Imran Khan, Red Lines and the Goliath


This article posits two primary questions: Will the predatory status quo forces succeed in pinning down Imran Khan, or will he survive the assault because of the cult that he has generated based on his narratives against the status quo? Will political engineering – a combination of sleaze, defamation, litigation and institutional intimidation – be able to jettison Khan from his followers’ minds?

Imran Khan remains defiant and determined. He hates the red-lines that others “say” he must not cross. But is the former prime minister on a suicide mission in his attempt to terminate the opposition that he denounces as the “corrupt forces of the status-quo?” Or is he delusional, convinced to overpower the giant “Goliath”? Biblical texts describe the latter as a man armed to teeth but David wears him down smartly. Goliath could hardly move under the weight of the heavy defense wherewithal he wore and thus went down.

Is it the right analogy to draw when comparing Imran Khan with the forces he is pitched against i.e. small David challenging the giant Goliath (the status quo)?

In a way, ‘yes’ for the simple reason that the publicly avowed enemies of each other (the Pakistan People’s Party and the Pakistan Muslim League-Nawaz) are now one with the sole objective of stalling Imran Khan’s way back into power – regardless of the cost that has accrued to the country as a whole. The cost of political transition has been astronomical but the ruling elite is unbothered; the insensitive mindset evident from the over 50 people, including the prime minister, who travelled to Geneva for the Climate Conference — read with a begging bowl in their hands.

What was there to rejoice when almost 90 percent of the pledged funds are project loans against which Pakistan has to match the same amount given in loans? Why blow trumpets on mere promises, especially when the country does not have fiscal space to finance to project loans?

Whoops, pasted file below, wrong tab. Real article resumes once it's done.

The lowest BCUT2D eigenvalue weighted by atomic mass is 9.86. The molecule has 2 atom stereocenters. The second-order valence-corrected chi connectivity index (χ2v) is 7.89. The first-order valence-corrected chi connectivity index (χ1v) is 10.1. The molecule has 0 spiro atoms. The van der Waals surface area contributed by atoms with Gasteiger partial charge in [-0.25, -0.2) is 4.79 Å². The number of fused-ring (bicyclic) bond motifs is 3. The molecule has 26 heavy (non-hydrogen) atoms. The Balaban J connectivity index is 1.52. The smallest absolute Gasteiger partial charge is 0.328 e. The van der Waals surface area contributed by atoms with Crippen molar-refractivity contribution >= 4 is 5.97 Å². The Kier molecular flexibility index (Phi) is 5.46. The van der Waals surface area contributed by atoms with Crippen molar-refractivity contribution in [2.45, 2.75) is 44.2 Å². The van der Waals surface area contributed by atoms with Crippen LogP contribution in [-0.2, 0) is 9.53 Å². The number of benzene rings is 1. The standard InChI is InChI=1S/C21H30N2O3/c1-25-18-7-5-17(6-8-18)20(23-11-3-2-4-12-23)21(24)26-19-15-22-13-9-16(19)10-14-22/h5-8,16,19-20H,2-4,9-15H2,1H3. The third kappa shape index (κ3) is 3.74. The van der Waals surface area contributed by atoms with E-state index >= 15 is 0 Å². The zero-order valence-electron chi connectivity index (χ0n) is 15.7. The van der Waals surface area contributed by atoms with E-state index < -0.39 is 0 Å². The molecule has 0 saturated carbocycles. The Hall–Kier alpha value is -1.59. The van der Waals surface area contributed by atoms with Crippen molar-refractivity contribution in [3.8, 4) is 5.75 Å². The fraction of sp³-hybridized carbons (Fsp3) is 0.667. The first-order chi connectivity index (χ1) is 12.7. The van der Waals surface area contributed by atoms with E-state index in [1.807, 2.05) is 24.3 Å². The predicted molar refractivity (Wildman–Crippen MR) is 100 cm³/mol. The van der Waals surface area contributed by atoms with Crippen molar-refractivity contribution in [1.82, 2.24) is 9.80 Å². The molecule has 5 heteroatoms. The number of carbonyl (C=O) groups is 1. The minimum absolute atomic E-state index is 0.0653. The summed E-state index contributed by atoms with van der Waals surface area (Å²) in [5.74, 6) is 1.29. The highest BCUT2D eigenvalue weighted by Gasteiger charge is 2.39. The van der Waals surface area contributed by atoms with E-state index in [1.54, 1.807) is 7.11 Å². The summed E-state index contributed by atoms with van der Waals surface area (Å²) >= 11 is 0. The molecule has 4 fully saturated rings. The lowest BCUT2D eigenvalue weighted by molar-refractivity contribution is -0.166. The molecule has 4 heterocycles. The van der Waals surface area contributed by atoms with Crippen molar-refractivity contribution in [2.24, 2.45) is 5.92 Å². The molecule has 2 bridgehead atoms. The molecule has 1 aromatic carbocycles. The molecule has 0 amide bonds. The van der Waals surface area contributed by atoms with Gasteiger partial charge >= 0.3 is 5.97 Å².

The newspaper adverts on the “achievements” at Geneva were published in nearly all newspapers – worth at least 100 million rupees – was yet another reflection of the old, self-serving habits of an indifferent political elite and an equally culpable sycophant bureaucracy. It was a sad comment on an elite that went begging for funds abroad but criminally spent precious public funds at their own projection.

It is precisely this mindset that represents a challenge for all Pakistanis. During 2013-18, the PML-N governments in the Center and Punjab, cumulatively dished out media advertising campaigns worth at least 40 billion rupees. In one example, a federal ministry spent nearly 15 million rupees on the projection of a model school that had been renovated at a cost of eight million. This means that almost double the project amount was wasted in media projection.

Geneva Conference and recovery plans edited | Comment from Narratives Magazine
Many Pakistanis see the hotchpotch alliance of PDM as part of the problem rather than solution to the country’s ills.

Why should Imran Khan alone cry hoarse about such criminal waste of money? Don’t the poor of the country need these funds more than the rulers themselves?